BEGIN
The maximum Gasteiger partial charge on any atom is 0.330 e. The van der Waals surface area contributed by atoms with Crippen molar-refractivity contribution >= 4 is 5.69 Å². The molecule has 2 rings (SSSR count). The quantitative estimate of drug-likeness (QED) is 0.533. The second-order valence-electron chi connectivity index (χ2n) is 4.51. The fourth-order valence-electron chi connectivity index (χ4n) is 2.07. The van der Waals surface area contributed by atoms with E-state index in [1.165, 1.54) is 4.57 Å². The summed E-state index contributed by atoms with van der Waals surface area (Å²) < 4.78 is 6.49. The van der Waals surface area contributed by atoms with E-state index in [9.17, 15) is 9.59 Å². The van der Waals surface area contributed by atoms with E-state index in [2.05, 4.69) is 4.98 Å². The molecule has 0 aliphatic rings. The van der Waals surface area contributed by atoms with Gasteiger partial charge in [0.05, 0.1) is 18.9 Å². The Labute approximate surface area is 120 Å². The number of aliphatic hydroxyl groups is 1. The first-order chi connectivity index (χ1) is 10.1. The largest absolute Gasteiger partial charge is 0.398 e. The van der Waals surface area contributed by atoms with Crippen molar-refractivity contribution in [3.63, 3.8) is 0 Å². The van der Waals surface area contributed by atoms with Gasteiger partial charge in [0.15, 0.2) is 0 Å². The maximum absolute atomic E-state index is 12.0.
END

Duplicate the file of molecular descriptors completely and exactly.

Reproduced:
The maximum Gasteiger partial charge on any atom is 0.330 e. The van der Waals surface area contributed by atoms with Crippen molar-refractivity contribution >= 4 is 5.69 Å². The molecule has 2 rings (SSSR count). The quantitative estimate of drug-likeness (QED) is 0.533. The second-order valence-electron chi connectivity index (χ2n) is 4.51. The fourth-order valence-electron chi connectivity index (χ4n) is 2.07. The van der Waals surface area contributed by atoms with E-state index in [1.165, 1.54) is 4.57 Å². The summed E-state index contributed by atoms with van der Waals surface area (Å²) < 4.78 is 6.49. The van der Waals surface area contributed by atoms with E-state index in [9.17, 15) is 9.59 Å². The van der Waals surface area contributed by atoms with E-state index in [2.05, 4.69) is 4.98 Å². The molecule has 0 aliphatic rings. The van der Waals surface area contributed by atoms with Gasteiger partial charge in [0.05, 0.1) is 18.9 Å². The Labute approximate surface area is 120 Å². The number of aliphatic hydroxyl groups is 1. The first-order chi connectivity index (χ1) is 10.1. The largest absolute Gasteiger partial charge is 0.398 e. The van der Waals surface area contributed by atoms with Crippen molar-refractivity contribution in [3.63, 3.8) is 0 Å². The van der Waals surface area contributed by atoms with Gasteiger partial charge in [0.15, 0.2) is 0 Å². The maximum absolute atomic E-state index is 12.0.